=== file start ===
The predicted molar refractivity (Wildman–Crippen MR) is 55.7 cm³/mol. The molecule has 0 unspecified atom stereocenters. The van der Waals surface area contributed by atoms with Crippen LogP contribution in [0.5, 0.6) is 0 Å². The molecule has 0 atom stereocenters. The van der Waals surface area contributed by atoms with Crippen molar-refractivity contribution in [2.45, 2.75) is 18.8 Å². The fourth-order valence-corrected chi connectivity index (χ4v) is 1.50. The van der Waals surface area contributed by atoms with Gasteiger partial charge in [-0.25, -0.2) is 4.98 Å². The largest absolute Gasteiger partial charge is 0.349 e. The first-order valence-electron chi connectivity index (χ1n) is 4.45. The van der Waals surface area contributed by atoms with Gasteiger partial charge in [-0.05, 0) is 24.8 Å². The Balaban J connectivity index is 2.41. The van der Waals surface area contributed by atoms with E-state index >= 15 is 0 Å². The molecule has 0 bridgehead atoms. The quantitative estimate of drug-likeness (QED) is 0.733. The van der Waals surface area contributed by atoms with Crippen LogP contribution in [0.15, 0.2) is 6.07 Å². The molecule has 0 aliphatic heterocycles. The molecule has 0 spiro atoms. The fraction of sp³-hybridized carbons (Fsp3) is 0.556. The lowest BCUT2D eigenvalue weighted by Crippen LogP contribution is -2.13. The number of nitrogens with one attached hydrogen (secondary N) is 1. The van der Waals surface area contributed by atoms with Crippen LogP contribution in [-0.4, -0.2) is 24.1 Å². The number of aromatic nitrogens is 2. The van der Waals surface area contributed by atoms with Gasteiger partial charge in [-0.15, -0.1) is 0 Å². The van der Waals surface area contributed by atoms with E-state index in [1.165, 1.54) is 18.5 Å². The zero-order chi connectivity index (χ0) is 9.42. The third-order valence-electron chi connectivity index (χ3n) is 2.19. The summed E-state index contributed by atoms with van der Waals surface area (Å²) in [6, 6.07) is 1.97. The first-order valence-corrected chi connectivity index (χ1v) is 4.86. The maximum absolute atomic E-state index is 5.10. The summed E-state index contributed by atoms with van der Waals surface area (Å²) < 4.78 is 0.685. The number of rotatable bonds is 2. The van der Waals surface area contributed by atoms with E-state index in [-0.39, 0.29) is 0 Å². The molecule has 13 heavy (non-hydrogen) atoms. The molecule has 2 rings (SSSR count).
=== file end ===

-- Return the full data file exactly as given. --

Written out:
The predicted molar refractivity (Wildman–Crippen MR) is 55.7 cm³/mol. The molecule has 0 unspecified atom stereocenters. The van der Waals surface area contributed by atoms with Crippen LogP contribution in [0.5, 0.6) is 0 Å². The molecule has 0 atom stereocenters. The van der Waals surface area contributed by atoms with Crippen molar-refractivity contribution in [2.45, 2.75) is 18.8 Å². The fourth-order valence-corrected chi connectivity index (χ4v) is 1.50. The van der Waals surface area contributed by atoms with Gasteiger partial charge in [-0.25, -0.2) is 4.98 Å². The largest absolute Gasteiger partial charge is 0.349 e. The first-order valence-electron chi connectivity index (χ1n) is 4.45. The van der Waals surface area contributed by atoms with Gasteiger partial charge in [-0.05, 0) is 24.8 Å². The Balaban J connectivity index is 2.41. The van der Waals surface area contributed by atoms with E-state index >= 15 is 0 Å². The molecule has 0 bridgehead atoms. The quantitative estimate of drug-likeness (QED) is 0.733. The van der Waals surface area contributed by atoms with Crippen LogP contribution in [0.15, 0.2) is 6.07 Å². The molecule has 0 aliphatic heterocycles. The molecule has 0 spiro atoms. The fraction of sp³-hybridized carbons (Fsp3) is 0.556. The lowest BCUT2D eigenvalue weighted by Crippen LogP contribution is -2.13. The number of nitrogens with one attached hydrogen (secondary N) is 1. The van der Waals surface area contributed by atoms with Crippen LogP contribution in [-0.4, -0.2) is 24.1 Å². The number of aromatic nitrogens is 2. The van der Waals surface area contributed by atoms with Gasteiger partial charge in [-0.15, -0.1) is 0 Å². The van der Waals surface area contributed by atoms with E-state index in [1.165, 1.54) is 18.5 Å². The zero-order chi connectivity index (χ0) is 9.42. The third-order valence-electron chi connectivity index (χ3n) is 2.19. The summed E-state index contributed by atoms with van der Waals surface area (Å²) in [6, 6.07) is 1.97. The first-order valence-corrected chi connectivity index (χ1v) is 4.86. The maximum absolute atomic E-state index is 5.10. The summed E-state index contributed by atoms with van der Waals surface area (Å²) < 4.78 is 0.685. The number of rotatable bonds is 2. The van der Waals surface area contributed by atoms with E-state index in [-0.39, 0.29) is 0 Å². The molecule has 13 heavy (non-hydrogen) atoms. The molecule has 2 rings (SSSR count).